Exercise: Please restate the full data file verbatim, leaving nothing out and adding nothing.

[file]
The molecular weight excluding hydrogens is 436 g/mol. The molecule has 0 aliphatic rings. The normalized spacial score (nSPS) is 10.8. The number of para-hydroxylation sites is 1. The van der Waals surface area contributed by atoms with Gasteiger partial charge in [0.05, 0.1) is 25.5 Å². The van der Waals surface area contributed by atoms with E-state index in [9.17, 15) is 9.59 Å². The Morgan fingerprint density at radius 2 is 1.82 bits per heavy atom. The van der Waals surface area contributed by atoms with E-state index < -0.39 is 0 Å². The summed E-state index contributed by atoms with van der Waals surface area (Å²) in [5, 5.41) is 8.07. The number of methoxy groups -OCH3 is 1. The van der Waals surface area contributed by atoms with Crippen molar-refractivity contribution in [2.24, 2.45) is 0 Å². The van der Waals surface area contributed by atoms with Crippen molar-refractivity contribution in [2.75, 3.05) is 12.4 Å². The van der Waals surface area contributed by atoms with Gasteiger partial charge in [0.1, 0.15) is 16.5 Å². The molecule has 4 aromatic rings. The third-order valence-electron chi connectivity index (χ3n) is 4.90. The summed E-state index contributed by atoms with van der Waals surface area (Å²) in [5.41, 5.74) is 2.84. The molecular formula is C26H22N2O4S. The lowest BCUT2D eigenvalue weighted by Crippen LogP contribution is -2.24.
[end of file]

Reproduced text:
The molecular weight excluding hydrogens is 436 g/mol. The molecule has 0 aliphatic rings. The normalized spacial score (nSPS) is 10.8. The number of para-hydroxylation sites is 1. The van der Waals surface area contributed by atoms with Gasteiger partial charge in [0.05, 0.1) is 25.5 Å². The van der Waals surface area contributed by atoms with E-state index in [9.17, 15) is 9.59 Å². The Morgan fingerprint density at radius 2 is 1.82 bits per heavy atom. The van der Waals surface area contributed by atoms with E-state index < -0.39 is 0 Å². The summed E-state index contributed by atoms with van der Waals surface area (Å²) in [5, 5.41) is 8.07. The number of methoxy groups -OCH3 is 1. The van der Waals surface area contributed by atoms with Crippen molar-refractivity contribution in [2.24, 2.45) is 0 Å². The van der Waals surface area contributed by atoms with Crippen molar-refractivity contribution in [2.75, 3.05) is 12.4 Å². The van der Waals surface area contributed by atoms with Gasteiger partial charge in [0.1, 0.15) is 16.5 Å². The molecule has 4 aromatic rings. The third-order valence-electron chi connectivity index (χ3n) is 4.90. The summed E-state index contributed by atoms with van der Waals surface area (Å²) in [5.41, 5.74) is 2.84. The molecular formula is C26H22N2O4S. The lowest BCUT2D eigenvalue weighted by Crippen LogP contribution is -2.24.